Kia Sportage

Model Overview

The Kia Sportage has never been one for small evolutionary changes. Originally a cheap, poorly made penalty box, today's Sportage is a stylish, well-rounded compact crossover. Redesigned for 2017, the Sportage is now in its fourth generation. The current model builds on the strengths of its predecessor, while offering increased rear passenger room, increased cargo space and improved ride quality. We'd steer buyers clear of the first two generations of Sportage, but the third-gen model makes for a solid, if slightly cramped, used-car choice. Thanks to excellent build quality and stronger performance, the current model is the most appealing Sportage yet.

Current Kia Sportage
The Kia Sportage is a five-passenger compact SUV offered in three trim levels: LX, EX and SX Turbo. The LX and EX models come with a 2.4-liter four-cylinder engine rated at 181 horsepower and 175 pound-feet of torque. The SX Turbo gets a turbocharged 2.0-liter four-cylinder rated at 240 hp and 260 lb-ft. Both engines pair with a six-speed automatic transmission. Front-wheel drive is standard, all-wheel drive is optional.

The LX trim is basic but comes with the essentials: 17-inch alloy wheels, rear tinted glass, rear climate vents, 60/40-split folding seatbacks, a 5-inch touchscreen, Bluetooth and a six-speaker audio system with USB input and satellite radio. The EX trim adds 18-inch wheels, roof rails, leather upholstery, heated front seats, rear USB charging, a 7-inch touchscreen, and Apple CarPlay/Android Auto smartphone integration, among other items.

Upgrades on the SX Turbo trim include 19-inch wheels, bending xenon headlights, a sport-tuned suspension, a hands-free power liftgate, a panoramic sunroof, ventilated front seats, 8-inch touchscreen interface, navigation and a Harman Kardon audio system. The SX Turbo also adds driver assistance features including blind-spot monitoring, rear cross-traffic alert, forward collision mitigation with emergency braking, lane departure warning and front and rear parking sensors. Many of the EX features can be added to LX models as options, as can SX Turbo features to the EX.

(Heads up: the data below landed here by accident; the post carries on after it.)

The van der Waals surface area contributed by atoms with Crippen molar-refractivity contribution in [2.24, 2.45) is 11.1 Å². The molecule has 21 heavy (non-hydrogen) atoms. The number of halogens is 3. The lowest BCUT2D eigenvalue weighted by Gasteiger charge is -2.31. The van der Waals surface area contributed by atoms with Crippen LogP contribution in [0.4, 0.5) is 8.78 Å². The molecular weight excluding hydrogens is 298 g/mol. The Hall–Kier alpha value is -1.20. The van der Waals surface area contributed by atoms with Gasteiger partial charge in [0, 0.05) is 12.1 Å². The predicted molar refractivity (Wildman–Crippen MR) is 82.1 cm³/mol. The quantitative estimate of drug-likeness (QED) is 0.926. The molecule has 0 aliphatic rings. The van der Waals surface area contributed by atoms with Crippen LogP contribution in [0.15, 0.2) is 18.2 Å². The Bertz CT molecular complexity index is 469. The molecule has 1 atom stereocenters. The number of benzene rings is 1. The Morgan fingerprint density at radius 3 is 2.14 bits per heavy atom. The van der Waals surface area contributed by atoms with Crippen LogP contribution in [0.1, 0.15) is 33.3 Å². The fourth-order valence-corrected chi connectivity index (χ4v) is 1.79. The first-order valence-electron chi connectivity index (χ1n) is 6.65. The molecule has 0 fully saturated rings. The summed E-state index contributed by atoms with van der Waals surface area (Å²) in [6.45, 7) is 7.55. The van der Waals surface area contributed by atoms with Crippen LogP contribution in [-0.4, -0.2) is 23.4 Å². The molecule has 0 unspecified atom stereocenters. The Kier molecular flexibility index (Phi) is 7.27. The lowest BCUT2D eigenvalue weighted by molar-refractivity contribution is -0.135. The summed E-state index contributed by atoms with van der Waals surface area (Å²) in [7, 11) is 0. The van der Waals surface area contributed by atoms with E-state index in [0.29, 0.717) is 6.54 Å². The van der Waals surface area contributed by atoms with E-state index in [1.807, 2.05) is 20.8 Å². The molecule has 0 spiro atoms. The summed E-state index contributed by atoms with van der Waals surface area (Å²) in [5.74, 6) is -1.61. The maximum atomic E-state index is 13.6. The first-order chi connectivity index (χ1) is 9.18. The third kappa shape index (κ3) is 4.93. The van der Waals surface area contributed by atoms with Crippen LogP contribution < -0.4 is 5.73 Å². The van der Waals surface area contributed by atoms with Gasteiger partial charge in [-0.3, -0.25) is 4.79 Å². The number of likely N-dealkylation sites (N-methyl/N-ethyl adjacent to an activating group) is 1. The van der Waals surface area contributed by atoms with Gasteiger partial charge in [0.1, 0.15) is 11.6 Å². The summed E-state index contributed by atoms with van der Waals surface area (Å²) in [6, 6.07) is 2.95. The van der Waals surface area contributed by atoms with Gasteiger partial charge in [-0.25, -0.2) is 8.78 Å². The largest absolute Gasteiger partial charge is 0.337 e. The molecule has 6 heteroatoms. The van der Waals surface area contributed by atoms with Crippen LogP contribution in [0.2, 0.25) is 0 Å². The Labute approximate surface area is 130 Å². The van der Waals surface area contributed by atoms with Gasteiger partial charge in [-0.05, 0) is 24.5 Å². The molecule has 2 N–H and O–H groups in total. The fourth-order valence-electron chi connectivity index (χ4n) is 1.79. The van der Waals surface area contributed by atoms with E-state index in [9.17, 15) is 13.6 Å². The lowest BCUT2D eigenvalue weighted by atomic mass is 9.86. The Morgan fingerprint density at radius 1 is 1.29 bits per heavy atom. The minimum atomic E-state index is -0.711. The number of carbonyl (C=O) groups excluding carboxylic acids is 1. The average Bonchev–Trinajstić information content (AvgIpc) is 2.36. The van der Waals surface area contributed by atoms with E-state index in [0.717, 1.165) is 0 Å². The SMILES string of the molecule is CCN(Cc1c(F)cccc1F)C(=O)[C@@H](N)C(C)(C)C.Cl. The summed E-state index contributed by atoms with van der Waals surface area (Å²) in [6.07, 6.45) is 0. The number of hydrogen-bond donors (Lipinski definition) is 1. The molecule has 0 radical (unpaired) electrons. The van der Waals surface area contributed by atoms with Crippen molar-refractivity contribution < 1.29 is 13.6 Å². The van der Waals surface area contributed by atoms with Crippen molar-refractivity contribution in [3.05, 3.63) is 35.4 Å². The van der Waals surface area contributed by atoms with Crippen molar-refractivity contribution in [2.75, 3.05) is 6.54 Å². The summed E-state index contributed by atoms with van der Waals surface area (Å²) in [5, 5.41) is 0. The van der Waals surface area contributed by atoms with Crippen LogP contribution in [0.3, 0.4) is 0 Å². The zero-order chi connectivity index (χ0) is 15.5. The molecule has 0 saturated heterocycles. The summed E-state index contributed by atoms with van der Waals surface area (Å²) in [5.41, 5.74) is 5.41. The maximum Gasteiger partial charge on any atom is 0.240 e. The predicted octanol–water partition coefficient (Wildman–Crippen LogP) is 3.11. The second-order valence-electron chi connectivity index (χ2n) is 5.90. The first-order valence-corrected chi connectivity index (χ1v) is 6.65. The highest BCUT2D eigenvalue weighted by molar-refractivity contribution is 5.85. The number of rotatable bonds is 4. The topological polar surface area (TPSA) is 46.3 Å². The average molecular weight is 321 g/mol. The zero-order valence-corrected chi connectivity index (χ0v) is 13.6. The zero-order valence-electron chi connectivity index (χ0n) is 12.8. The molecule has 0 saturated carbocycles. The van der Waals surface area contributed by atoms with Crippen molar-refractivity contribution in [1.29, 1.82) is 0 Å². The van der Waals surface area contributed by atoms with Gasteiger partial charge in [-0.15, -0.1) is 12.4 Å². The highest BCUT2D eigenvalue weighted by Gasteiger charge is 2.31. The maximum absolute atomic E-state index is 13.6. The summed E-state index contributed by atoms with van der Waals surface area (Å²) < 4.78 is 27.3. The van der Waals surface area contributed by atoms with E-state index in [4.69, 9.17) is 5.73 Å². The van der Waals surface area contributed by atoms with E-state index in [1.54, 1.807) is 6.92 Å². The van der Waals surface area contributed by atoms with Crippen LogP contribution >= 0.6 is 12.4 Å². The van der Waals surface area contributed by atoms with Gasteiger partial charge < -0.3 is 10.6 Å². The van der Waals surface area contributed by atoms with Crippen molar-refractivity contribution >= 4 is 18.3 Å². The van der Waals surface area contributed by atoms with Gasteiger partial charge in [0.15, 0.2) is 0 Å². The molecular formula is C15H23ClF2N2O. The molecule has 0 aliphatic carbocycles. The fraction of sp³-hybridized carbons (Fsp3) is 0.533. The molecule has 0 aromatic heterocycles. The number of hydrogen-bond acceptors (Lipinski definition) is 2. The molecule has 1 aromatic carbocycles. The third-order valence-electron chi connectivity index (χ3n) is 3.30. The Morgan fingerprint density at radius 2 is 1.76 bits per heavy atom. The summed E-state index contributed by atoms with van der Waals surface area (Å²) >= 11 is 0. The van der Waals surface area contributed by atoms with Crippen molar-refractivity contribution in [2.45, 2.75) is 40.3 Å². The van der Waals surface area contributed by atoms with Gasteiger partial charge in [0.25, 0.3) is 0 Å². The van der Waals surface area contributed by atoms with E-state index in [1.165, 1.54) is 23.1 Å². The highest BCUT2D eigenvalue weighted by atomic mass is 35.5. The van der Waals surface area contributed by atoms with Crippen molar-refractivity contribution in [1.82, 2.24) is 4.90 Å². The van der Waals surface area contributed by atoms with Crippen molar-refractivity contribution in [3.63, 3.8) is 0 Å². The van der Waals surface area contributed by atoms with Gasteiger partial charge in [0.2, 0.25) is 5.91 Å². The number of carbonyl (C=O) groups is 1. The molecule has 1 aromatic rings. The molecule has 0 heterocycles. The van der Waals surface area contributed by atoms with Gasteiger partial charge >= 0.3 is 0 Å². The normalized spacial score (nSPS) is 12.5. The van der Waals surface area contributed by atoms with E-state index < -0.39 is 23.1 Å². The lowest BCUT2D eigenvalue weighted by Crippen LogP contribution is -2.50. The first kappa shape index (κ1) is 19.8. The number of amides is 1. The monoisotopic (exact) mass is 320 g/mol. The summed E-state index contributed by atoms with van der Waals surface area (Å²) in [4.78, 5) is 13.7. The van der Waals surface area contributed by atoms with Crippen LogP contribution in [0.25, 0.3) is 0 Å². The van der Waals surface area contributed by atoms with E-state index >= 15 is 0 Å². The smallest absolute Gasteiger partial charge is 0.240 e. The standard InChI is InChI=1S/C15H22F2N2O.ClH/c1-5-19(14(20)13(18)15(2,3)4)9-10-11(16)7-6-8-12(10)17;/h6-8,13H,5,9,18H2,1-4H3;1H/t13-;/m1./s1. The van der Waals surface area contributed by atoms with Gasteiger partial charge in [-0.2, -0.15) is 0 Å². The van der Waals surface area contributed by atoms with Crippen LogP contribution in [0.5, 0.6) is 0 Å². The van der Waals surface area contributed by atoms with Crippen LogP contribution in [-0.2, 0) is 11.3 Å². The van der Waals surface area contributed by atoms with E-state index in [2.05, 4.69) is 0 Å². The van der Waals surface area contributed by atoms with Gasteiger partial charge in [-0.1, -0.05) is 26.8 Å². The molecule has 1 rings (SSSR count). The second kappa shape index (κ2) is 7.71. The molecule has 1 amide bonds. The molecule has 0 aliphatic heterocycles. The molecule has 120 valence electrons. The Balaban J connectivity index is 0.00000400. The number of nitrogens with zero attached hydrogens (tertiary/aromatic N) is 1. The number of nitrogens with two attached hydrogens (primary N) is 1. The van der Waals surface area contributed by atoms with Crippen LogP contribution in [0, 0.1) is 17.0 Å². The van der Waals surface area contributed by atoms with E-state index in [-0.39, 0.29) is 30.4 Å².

In reviews, we've praised the current-gen Sportage for its evolution into a smooth cruiser. Previous generations ride a little too stiff, like a sport crossover without the sport. Today's Sportage has a suspension and chassis design that better absorbs bumps in the road, which is enhanced by a surprisingly quiet cabin. We also like the Sportage's newfound passenger space, particularly for backseat riders who got the short end of the stick in earlier models. Cargo capacity is up, too, at 60 cubic feet of max cargo space with the rear seats folded down. It's a fair amount of room, even if less than what many competitors offer.

We're still underwhelmed by the engines, though. The regular four-cylinder operates smoothly but usually at the upper reaches of its ability. There's not much surplus for passing. The turbo four-cylinder doesn't give you the extra punch you'd expect, either. Both engines are fine in most daily driving situations, but you'll need to plan ahead and dig into the accelerator for quicker passing maneuvers and merges.

Used Kia Sportage Models
The previous third-generation Kia Sportage was made from 2011 to 2016. Its trim levels mirror today's model with the exception of a base model that was dropped in 2014.

LX and EX trims came with a 2.4-liter four-cylinder rated at 176 hp, while the SX got a turbocharged 2.0-liter engine making 260 hp. All came with a six-speed automatic. Front-wheel drive was standard, all-wheel drive an option.

LX trims included features like alloy wheels, Bluetooth, satellite radio and a USB/iPod interface, while upper trims added larger wheels, heated and ventilated seats, leather upholstery, a rearview camera, navigation, and Kia's Uvo telematics system. Many of these features were also available as options for LX and EX trims.

We liked the Sportage's attractive interior. Hard plastic panels abounded, but cosmetically they looked fine and build quality was good. Passengers and driver alike benefited from well-contoured seats and adequate head- and legroom while rear-seat room was merely adequate for two average-size adults. This generation Sportage comes up a bit short in cargo space with just 26.1 cubic feet behind the rear seats and 54.6 cubic feet with the 60/40-split folding seats laid flat. For reference, competitors offered up to 70-plus cubic feet.